Have you ever imagined having a family of 159 children? Well, it sounds unbelievable but Rev. Kenneth Wachianga is one man with such a family. But wait, these are not his biological children, they are either abandoned, orphaned and underprivileged. Perturbed by how the church (in his community) was doing little to help the children out of poverty, Rev. Wachianga, then a young Anglican priest at Sirimbi parish in Siaya, Kenya; decided to make a difference. A difference to take action towards moving children out of poverty. He remembers meeting 5 students in 1998, who had finished their high school studies and were unable to join their Universities of choice despite having passed their exams. It is at this point that he, together with other well wishers (mainly religious leaders) sponsored the students to the University.
The good reverend did not stop there. In 2002, he would start a feeding programme for children from underprivileged backgrounds within the community. “I started with 38 children who would gather at Mindhini Dispensary and we would serve them food. The children were mainly orphaned or from underprivileged backgrounds” he explains. Still motivated and with children issues at heart, the selfless Rev. Wachianga would later in 2004 donate his family’s ancestral land and set up a home for the children – Amani Village of Hope; located in Siaya, Kenya. The children then; who had grown in number would have a place not only to call home but also a place that gives them a ray of hope. Hope for a bright future, hope for a safe environment, hope for a society free of poverty and violence.
Today, Rev. Wachianga is proud father of 159 children, between the age of 2 months to 17 years. From ensuring the children are in school, providing them food and healthcare are all his primary roles. Roles that he confesses have been played diligently. “There has been challenges, yes. But we strive to ensure the children have food and stay in school,” he said. Rev. Wachianga acknowledges the help that well wishers; including organisations and religious leaders have accorded him; in his noble cause of achieving a world free of child poverty. One such acknowledgement is the scholarship programme from Arigatou International – End Child Poverty. The scholarship programme has ensured children at Amani Village of Hope get education; which is widely believed as one vehicle through which children can get out of poverty. Rev. Wachianga does not shy away from showing an example of a child, who for long has been a beneficiary of the scholarship programme – David Odongo. “Sometimes this year while at school, I remember being presented with a school fees cheque from Arigatou International,” David joyfully acknowledges. The modest Anglican Church priest further appreciates the scholarship programme while appealing for more of such educational assistance programmes as the number of children keep increasing with time. He says that through education, the children will live a poverty free life in future; not only for themselves but also for the community.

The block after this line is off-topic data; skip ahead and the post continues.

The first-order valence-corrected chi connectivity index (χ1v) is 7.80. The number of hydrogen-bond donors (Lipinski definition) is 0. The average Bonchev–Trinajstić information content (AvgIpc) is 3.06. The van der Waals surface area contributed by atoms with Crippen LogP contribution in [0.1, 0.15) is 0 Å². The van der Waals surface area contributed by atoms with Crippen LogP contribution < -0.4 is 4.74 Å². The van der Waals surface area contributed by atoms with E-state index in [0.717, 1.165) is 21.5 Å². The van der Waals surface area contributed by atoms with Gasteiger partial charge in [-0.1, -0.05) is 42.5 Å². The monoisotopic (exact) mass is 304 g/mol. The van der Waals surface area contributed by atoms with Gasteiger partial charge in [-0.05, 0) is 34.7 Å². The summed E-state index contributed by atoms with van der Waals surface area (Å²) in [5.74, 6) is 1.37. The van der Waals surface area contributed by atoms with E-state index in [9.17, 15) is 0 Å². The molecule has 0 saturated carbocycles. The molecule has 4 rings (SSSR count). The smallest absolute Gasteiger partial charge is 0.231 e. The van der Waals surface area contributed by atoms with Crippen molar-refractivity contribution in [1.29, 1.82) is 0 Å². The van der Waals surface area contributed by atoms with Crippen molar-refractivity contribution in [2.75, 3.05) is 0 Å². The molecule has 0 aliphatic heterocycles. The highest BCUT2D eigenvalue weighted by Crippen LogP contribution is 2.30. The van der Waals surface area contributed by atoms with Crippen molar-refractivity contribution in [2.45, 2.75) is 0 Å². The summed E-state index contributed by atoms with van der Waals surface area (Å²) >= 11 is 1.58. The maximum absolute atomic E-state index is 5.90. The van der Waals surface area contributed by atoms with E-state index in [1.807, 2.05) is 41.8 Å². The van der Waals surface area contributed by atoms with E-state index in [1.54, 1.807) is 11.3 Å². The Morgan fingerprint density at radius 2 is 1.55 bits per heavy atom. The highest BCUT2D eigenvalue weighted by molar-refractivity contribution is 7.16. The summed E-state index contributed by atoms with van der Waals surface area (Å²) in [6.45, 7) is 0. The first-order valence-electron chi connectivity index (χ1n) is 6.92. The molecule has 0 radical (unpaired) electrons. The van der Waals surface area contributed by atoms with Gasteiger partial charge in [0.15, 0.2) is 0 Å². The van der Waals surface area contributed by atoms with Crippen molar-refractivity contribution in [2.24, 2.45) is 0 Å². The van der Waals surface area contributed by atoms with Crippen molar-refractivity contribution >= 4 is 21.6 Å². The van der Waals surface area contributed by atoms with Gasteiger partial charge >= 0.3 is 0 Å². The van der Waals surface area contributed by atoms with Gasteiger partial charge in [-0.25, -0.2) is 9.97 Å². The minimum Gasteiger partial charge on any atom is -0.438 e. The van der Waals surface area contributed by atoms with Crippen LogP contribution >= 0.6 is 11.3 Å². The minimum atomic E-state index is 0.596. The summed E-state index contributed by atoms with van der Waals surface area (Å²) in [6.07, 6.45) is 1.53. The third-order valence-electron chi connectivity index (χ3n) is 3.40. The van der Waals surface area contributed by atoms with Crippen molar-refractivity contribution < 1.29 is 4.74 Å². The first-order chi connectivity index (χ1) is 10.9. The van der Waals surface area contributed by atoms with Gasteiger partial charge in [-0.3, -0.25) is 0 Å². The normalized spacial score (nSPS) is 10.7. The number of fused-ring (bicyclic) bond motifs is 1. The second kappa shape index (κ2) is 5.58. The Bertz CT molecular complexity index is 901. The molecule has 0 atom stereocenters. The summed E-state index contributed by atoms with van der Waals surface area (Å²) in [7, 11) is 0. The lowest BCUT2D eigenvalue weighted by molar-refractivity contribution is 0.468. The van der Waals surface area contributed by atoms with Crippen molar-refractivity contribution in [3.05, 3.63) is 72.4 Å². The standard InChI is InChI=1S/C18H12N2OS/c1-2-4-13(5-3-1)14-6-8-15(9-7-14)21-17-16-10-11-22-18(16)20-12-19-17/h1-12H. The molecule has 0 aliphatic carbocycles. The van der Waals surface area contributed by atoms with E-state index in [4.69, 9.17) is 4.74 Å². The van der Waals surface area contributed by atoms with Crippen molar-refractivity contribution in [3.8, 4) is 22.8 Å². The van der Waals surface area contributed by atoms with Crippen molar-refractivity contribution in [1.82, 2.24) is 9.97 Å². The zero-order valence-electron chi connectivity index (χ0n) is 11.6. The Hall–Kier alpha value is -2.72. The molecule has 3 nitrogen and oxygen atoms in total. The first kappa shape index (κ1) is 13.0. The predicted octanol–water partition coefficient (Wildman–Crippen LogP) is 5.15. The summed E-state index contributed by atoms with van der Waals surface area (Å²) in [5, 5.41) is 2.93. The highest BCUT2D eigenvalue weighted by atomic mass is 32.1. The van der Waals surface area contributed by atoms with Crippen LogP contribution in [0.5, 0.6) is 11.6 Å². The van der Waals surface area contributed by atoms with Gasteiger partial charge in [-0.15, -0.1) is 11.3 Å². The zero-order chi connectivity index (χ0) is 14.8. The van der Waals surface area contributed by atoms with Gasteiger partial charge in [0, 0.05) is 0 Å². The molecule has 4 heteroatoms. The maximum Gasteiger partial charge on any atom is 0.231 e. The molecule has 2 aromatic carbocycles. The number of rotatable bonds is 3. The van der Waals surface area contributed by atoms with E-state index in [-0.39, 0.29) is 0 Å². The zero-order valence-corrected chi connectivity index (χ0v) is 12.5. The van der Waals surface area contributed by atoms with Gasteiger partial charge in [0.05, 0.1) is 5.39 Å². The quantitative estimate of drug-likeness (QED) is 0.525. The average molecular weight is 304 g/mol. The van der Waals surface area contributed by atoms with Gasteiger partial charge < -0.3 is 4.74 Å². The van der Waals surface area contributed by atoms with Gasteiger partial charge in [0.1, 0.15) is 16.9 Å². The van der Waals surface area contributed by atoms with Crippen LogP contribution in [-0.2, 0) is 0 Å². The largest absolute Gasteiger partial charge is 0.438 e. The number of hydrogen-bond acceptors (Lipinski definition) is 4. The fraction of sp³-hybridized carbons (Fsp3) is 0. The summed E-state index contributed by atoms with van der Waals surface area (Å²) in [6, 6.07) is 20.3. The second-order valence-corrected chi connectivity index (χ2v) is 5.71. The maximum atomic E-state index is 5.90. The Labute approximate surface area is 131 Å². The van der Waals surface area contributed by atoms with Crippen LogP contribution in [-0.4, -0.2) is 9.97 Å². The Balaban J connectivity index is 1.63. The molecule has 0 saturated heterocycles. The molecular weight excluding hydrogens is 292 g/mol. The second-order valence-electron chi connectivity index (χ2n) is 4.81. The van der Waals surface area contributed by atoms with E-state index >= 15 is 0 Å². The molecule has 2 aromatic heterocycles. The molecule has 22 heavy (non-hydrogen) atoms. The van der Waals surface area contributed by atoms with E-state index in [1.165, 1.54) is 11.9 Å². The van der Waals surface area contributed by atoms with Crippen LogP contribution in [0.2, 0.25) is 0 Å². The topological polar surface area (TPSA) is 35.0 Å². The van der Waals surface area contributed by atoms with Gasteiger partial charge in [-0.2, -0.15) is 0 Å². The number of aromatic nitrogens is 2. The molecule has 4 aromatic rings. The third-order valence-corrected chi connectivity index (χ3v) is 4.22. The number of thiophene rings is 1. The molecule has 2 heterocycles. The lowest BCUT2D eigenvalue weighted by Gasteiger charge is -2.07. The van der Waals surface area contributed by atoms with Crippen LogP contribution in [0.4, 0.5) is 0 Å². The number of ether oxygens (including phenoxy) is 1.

The middle aged reverend is also a family man, with 2 daughters. This triggers one to find out how he balances his time between his biological family, children and the work of God – being an Anglican Church priest. Rev. Wachianga chuckles then responds; “I agree it is a lot of work but it is the passion in me that drives me and I am never giving up,” he says.
“I give priority to the most urgent matters while I do the rest of the tasks I do on phone,” he continues. With a vision to see each and every child educated and live a life, free of poverty; Rev. Wachianga says that he has one principle; that never turns away any child coming to Amani Village of Hope. If you think it is complicated managing the children, then Rev. Wachianga has got a secret for you, a secret he shares as his parting shot. “I don’t cane, I don’t shout and I talk to you politely.”
Arigatou International – End Child Poverty proudly shares in the efforts of Rev. Wachianga. A religious leader who not only chose to do his religious duties as prescribed by the church but also chose to make an impact for the good of children. His efforts are part of End Child Poverty’s interfaith advocacy, specifically under the right to education, as a driver out of child poverty. This is also one way in which End Child Poverty mobilises faith inspired resources towards ending child poverty. Through Rev. Wachianga, End Child Poverty has been able and continues to ensure children get education as a means out of poverty.